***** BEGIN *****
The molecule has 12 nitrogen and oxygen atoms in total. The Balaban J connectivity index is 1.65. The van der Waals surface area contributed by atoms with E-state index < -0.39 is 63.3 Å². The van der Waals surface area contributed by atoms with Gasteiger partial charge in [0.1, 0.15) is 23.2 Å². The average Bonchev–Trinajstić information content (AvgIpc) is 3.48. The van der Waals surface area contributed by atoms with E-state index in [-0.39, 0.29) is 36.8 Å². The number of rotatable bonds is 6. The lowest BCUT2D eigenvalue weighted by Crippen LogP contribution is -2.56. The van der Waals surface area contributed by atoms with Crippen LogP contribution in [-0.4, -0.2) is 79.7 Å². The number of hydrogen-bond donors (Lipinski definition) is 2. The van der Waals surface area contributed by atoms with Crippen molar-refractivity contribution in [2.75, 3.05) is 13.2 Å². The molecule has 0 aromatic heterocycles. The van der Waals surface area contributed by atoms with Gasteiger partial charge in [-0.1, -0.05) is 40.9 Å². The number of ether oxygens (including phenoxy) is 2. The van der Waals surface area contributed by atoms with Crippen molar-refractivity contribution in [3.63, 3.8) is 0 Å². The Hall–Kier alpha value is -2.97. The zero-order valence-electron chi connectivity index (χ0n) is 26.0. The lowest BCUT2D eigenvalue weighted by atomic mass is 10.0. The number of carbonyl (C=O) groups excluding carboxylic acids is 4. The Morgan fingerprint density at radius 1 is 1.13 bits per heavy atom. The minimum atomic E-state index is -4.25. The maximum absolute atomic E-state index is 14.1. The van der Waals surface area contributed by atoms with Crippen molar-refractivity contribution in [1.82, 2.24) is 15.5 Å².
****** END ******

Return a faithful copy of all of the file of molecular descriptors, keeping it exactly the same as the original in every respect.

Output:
The molecule has 12 nitrogen and oxygen atoms in total. The Balaban J connectivity index is 1.65. The van der Waals surface area contributed by atoms with E-state index < -0.39 is 63.3 Å². The van der Waals surface area contributed by atoms with Gasteiger partial charge in [0.1, 0.15) is 23.2 Å². The average Bonchev–Trinajstić information content (AvgIpc) is 3.48. The van der Waals surface area contributed by atoms with E-state index in [-0.39, 0.29) is 36.8 Å². The number of rotatable bonds is 6. The lowest BCUT2D eigenvalue weighted by Crippen LogP contribution is -2.56. The van der Waals surface area contributed by atoms with Crippen LogP contribution in [-0.4, -0.2) is 79.7 Å². The number of hydrogen-bond donors (Lipinski definition) is 2. The van der Waals surface area contributed by atoms with Crippen molar-refractivity contribution in [2.75, 3.05) is 13.2 Å². The molecule has 0 aromatic heterocycles. The van der Waals surface area contributed by atoms with Gasteiger partial charge in [-0.1, -0.05) is 40.9 Å². The number of ether oxygens (including phenoxy) is 2. The van der Waals surface area contributed by atoms with Crippen molar-refractivity contribution in [3.63, 3.8) is 0 Å². The Hall–Kier alpha value is -2.97. The zero-order valence-electron chi connectivity index (χ0n) is 26.0. The lowest BCUT2D eigenvalue weighted by atomic mass is 10.0. The number of carbonyl (C=O) groups excluding carboxylic acids is 4. The Morgan fingerprint density at radius 1 is 1.13 bits per heavy atom. The minimum atomic E-state index is -4.25. The maximum absolute atomic E-state index is 14.1. The van der Waals surface area contributed by atoms with Crippen molar-refractivity contribution in [1.82, 2.24) is 15.5 Å².